A sparse set – two walls, some tape on the floor – is given character by lighting (Natasha James) and projection effects (Jason Wright). Flickerings along the edges of furniture, spinning triangles, water on the base of the wall, clearly defined shadows. A light rectangle becomes something to investigate. The score (Jason Wright) is an electronic rumbling. Sometimes jazzy, sometimes disturbing. Occasionally a distorted and layered voice whispers something. Against this backdrop Ross McCormack (director, set designer, choreographer, performer) and Luke Hanna (choreographer, performer) dance. Controlled precise movements mimicking a computer sim, time-lapse sequences, careful hurried mechanical movements. They have the same intense focus of a puppeteer bringing an object to life only they are the objects. Form-fitting grey-green costumes that look like any weekend normcore outfit but with enough stretch to allow them to move unimpeded. There’s a strong sense of story (dramaturgy Melanie Hamilton) even though we might not exactly know what’s going on in this liminal space. Several times a ripple of delighted awe rolls through the audience as something new is revealed.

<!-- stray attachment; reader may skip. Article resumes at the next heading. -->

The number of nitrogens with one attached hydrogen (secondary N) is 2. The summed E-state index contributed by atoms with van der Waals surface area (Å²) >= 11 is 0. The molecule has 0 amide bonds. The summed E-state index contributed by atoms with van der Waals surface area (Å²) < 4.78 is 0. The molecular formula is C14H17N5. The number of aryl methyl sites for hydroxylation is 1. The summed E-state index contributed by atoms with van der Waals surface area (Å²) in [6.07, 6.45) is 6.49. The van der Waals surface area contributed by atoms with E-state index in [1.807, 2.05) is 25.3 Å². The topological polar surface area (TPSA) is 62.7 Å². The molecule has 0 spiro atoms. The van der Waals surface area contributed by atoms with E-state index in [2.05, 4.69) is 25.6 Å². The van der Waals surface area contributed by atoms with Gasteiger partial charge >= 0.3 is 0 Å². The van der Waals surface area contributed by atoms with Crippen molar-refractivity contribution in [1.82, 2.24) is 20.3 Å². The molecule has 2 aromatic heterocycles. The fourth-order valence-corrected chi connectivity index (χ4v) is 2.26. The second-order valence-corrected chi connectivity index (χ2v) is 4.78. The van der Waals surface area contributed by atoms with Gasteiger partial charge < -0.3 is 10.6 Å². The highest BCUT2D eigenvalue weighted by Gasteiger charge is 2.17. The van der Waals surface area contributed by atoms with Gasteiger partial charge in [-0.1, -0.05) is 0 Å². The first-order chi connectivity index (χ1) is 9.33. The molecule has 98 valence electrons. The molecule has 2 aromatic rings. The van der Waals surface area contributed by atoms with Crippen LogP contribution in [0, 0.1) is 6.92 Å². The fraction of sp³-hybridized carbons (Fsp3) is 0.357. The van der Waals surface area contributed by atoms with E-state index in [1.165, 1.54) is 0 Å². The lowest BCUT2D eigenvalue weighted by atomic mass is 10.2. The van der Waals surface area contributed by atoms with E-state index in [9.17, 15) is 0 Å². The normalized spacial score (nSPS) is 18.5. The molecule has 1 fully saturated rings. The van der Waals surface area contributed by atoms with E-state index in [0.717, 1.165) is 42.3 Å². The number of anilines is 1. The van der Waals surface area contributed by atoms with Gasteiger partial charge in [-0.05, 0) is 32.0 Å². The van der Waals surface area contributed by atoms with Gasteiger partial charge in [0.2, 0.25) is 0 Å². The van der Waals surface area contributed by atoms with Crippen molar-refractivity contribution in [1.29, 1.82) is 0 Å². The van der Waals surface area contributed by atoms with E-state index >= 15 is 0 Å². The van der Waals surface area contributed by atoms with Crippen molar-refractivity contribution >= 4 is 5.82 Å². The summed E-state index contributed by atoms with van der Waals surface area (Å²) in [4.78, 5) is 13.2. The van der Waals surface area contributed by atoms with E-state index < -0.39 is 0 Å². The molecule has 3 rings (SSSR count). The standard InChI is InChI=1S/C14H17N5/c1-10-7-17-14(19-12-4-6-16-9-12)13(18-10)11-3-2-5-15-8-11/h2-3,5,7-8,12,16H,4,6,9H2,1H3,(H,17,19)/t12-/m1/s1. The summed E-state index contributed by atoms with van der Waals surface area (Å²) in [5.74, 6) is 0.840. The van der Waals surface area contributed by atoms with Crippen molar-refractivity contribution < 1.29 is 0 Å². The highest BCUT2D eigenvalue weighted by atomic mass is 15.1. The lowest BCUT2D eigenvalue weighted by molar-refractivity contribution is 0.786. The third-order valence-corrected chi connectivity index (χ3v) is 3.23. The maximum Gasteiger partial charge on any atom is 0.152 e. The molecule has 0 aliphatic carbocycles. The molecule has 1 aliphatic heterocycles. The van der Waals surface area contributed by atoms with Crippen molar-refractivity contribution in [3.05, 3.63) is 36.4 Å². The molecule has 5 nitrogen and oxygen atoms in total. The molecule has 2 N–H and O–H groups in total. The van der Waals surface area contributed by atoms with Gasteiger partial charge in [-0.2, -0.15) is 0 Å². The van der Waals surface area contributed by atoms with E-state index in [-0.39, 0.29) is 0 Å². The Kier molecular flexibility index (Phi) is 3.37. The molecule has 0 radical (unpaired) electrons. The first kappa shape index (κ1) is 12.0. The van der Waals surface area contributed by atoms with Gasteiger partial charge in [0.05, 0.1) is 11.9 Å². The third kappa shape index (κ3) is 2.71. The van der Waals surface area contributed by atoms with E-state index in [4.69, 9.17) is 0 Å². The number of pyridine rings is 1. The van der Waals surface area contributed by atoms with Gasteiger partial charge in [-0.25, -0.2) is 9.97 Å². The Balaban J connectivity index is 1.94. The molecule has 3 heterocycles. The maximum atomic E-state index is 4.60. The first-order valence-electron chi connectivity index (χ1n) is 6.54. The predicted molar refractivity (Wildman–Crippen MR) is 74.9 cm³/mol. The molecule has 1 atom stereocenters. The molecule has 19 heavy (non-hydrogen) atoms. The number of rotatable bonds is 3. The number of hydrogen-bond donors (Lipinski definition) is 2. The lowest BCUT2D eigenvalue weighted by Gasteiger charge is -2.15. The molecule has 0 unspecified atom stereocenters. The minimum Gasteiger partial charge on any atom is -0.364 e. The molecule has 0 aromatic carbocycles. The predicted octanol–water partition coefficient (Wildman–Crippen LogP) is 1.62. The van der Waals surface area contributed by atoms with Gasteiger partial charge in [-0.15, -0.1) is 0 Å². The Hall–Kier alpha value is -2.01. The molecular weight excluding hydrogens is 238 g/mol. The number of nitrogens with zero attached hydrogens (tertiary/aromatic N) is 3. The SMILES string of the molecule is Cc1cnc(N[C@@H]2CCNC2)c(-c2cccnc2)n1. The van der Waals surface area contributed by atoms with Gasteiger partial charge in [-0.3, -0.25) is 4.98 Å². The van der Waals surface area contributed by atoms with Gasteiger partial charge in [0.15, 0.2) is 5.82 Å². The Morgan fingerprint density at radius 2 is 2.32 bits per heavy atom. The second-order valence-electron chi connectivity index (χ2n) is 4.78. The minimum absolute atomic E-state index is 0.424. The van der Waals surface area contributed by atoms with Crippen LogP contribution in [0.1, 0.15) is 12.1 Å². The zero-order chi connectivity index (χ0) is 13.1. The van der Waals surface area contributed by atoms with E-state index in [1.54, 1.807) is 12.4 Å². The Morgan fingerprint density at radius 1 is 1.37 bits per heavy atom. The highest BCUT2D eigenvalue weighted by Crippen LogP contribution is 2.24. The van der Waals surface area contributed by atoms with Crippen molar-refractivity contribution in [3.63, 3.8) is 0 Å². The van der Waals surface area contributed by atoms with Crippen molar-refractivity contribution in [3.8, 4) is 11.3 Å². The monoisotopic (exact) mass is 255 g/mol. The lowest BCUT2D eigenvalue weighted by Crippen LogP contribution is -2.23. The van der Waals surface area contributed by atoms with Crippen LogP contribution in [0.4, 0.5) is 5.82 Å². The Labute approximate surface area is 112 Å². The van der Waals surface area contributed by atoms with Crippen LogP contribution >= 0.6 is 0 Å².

A fantastic collaborative performance from the company Muscle Mouth. Recommended.